# Báo cáo hóa học: " Research Article Novel VLSI Algorithm and Architecture with Good Quantization Properties for a "

33
lượt xem
4 ## Báo cáo hóa học: " Research Article Novel VLSI Algorithm and Architecture with Good Quantization Properties for a "

Mô tả tài liệu

Tuyển tập báo cáo các nghiên cứu khoa học quốc tế ngành hóa học dành cho các bạn yêu hóa học tham khảo đề tài: Research Article Novel VLSI Algorithm and Architecture with Good Quantization Properties for a

Chủ đề:

Bình luận(0)

## Nội dung Text: Báo cáo hóa học: " Research Article Novel VLSI Algorithm and Architecture with Good Quantization Properties for a "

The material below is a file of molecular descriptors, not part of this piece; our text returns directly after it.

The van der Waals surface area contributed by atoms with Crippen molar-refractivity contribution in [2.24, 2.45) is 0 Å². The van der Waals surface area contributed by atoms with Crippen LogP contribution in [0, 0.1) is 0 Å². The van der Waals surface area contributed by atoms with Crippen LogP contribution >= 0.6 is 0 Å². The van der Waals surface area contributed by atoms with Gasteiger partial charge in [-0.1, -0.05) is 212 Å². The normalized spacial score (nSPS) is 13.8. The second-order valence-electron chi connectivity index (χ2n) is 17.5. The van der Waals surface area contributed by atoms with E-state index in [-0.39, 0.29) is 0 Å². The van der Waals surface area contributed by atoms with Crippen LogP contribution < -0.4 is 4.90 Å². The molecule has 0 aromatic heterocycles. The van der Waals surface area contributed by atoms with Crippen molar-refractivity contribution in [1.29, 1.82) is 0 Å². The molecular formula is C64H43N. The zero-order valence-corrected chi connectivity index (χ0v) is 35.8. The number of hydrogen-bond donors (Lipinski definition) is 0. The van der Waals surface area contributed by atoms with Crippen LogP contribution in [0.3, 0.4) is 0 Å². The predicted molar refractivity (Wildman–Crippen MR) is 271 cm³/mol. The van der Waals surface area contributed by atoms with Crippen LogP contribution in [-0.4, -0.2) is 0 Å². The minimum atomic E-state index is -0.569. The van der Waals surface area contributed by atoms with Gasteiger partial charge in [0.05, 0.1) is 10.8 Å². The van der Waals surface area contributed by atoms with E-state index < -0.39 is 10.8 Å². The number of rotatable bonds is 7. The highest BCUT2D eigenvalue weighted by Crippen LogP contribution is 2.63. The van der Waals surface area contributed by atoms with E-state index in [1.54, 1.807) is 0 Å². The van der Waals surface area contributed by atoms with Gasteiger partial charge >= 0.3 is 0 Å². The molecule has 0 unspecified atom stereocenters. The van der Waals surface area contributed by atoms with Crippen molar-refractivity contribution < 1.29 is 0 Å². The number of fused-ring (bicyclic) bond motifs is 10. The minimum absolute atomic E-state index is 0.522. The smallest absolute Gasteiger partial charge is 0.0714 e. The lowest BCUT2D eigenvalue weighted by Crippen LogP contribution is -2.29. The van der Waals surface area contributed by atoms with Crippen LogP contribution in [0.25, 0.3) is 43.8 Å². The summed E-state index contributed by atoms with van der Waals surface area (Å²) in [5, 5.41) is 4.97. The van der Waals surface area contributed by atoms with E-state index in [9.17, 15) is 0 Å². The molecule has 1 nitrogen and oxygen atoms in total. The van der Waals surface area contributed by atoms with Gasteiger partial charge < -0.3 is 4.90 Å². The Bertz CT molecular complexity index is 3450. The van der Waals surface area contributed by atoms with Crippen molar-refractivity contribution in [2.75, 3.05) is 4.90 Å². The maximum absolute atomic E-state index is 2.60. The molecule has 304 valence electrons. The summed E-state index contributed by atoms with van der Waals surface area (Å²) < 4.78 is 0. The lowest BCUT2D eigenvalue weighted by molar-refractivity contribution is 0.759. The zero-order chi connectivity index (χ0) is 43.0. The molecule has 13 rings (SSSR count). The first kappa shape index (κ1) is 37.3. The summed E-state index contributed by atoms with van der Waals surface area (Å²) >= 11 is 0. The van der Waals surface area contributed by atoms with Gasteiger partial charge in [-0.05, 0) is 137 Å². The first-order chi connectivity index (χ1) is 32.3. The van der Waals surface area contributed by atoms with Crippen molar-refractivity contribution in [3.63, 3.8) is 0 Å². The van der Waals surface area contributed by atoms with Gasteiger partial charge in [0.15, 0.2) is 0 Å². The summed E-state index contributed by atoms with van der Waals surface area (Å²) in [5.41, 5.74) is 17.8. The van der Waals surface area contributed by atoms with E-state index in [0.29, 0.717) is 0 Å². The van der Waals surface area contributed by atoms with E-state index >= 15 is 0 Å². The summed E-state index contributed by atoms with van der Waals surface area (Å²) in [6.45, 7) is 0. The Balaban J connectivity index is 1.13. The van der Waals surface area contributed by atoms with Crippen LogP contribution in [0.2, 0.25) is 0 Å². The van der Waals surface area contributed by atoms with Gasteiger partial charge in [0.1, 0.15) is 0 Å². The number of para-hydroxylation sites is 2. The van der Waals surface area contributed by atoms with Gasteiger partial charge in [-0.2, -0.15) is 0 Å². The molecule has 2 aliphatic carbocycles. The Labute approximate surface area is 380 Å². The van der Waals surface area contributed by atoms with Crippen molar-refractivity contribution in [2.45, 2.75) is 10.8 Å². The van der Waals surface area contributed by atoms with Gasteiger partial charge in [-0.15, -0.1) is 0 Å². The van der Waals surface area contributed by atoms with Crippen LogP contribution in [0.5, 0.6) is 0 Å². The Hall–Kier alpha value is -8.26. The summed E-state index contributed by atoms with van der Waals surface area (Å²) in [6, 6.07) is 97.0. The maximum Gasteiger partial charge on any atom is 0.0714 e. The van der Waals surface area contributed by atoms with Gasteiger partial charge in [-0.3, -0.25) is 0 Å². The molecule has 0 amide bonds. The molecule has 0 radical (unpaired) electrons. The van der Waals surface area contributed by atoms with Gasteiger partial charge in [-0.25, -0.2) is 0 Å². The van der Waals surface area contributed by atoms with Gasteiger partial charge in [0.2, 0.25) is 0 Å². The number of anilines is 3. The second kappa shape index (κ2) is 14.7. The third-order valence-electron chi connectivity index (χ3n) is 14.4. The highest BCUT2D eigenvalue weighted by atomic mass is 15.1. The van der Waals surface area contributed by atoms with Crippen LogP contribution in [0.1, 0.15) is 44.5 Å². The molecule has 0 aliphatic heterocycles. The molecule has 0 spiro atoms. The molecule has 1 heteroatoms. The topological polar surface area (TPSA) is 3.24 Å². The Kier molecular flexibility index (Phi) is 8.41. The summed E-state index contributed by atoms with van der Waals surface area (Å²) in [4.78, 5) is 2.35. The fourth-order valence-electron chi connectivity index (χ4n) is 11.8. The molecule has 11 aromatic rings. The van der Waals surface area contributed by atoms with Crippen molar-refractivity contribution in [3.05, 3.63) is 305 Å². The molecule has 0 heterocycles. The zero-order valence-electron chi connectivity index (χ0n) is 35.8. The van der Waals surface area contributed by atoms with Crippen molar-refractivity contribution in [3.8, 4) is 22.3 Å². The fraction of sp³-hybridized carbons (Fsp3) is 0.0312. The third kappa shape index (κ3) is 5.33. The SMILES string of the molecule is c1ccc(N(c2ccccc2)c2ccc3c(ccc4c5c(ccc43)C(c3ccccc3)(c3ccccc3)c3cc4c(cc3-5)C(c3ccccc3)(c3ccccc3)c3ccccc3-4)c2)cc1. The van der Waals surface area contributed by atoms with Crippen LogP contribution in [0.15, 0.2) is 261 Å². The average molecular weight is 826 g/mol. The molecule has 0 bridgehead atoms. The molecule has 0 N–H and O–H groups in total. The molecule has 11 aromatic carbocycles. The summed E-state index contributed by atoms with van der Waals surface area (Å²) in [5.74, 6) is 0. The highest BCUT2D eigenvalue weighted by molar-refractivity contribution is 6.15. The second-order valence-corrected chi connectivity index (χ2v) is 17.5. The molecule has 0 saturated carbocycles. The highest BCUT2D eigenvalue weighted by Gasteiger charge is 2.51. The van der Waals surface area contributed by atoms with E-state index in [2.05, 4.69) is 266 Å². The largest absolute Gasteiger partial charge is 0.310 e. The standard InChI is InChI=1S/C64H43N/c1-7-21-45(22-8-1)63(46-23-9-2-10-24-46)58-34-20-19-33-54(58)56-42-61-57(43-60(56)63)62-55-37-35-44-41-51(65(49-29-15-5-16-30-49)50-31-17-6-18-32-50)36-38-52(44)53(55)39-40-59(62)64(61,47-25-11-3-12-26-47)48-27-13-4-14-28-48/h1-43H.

3. EURASIP Journal on Advances in Signal Processing 3 for k = 1, . . . , N where π ⎧ with α = . (2) (N − 1) ⎪ 2N ⎨ϕ (k ) if ϕ (k) ≤ , ψ (k) = ⎪ 2 √ (7) ⎩ To simplify the presentation, the constant coeﬃcient 2/N ϕ (N − 1 + k ) otherwise, will be dropped from (1) that represents the deﬁnition of DCT; a multiplier will be added at the end of the VLSI array to scale the output sequence with this constant. with We will reformulate relation (1) as a parallel decomposi- ⎧ tion based on a cycle and a pseudo-cycle convolution forms ⎨ϕ(k ) if k > 0, using a single new input restructuring sequence as opposed ϕ (k ) = ⎩ to  where two such auxiliary input sequences were used. ϕ(N − 1 + k) otherwise , (8) Further, we will use the proprieties of DCT kernel and those of the Galois Field of indexes to appropriately permute the ϕ(k) = g k N , auxiliary input and output sequences. Thus, we will introduce an auxiliary input sequence {xa (i) : i = 0, 1, . . . , N − 1}. It can be recursively deﬁned where x N denotes the result of x modulo N and g is the as follows: primitive root of indexes. We have also used the properties of the Galois Field of xa (N − 1) = x(N − 1), (3) indexes to convert the computation of DCT as a convolution form. xa (i) = (−1)i x(i) + xa (i + 1), (4) for i = N − 2, . . . , 0. 3. Examples Using this restructuring input sequence, we can reformu- late (1) as follows: To illustrate our approach, we will consider two examples for 1D DCT, one with the length N = 7 and the primitive root N −1 g = 3 and the other with the length N = 11 and the primitive (−1)ϕ(i) X (0) = xa (0) + 2 root g = 2. i=0 (N − 1) 3.1. DCT Algorithm with Length N = 7. We recursively × xa ϕ(i) − xa ϕ i + , 2 compute the following input auxiliary sequence {xa (i) : i = 0, . . . , N − 1} as follows: X (k) = [xa (0) + T (k)] · cos(kα), for k = 1, . . . , N − 1. (5) xa (6) = x(6), The new auxiliary output sequence {T (k) : k = 1, 2, (9) xa (i) = (−1)i x(i) + xa (i + 1), . . . , N − 1} can be computed in parallel as a cycle and pseudo- for i = 5, . . . , 0. cycle convolutions if the transform length N is a prime number as follows: Using the auxiliary input sequence {xa (i) : i = 0, . . . , N − 1}, (N −1)/ 2 we can write (6) in a matrix-vector product form as (−1)ξ (k,i) T (δ (k)) = i=1 ⎡ ⎤ T (4) ⎢ ⎥ (N − 1) ⎢ ⎥ · xa ϕ(i − k ) − xa ϕ i − k + ⎢T (2)⎥ ⎣ ⎦ 2 T (6) × 2 · cos ψ (i) × 2α , ⎡ ⎤ −[xa (3) − xa (4)] −[xa (2) − xa (5)] −[xa (6) − xa (1)] ⎢ ⎥ (N −1)/ 2 ⎢ xa (3) − xa (4) −[xa (2) − xa (5)]⎥ (−1)ζ (i) = ⎢ [xa (6) − xa (1)] ⎥ T γ(k) = ⎣ ⎦ i=1 xa (2) − xa (5) −[xa (6) − xa (1)] xa (3) − xa (4) (N − 1) ⎡ ⎤ · xa ϕ(i − k ) + xa ϕ i − k + c(2) 2 ⎢ ⎥ ⎢ ⎥ · ⎢c(1)⎥, ⎣ ⎦ (N − 1) × 2 · cos ψ (i) × 2α for k = 0, 1, . . . , , c(3) 2 (6) (10)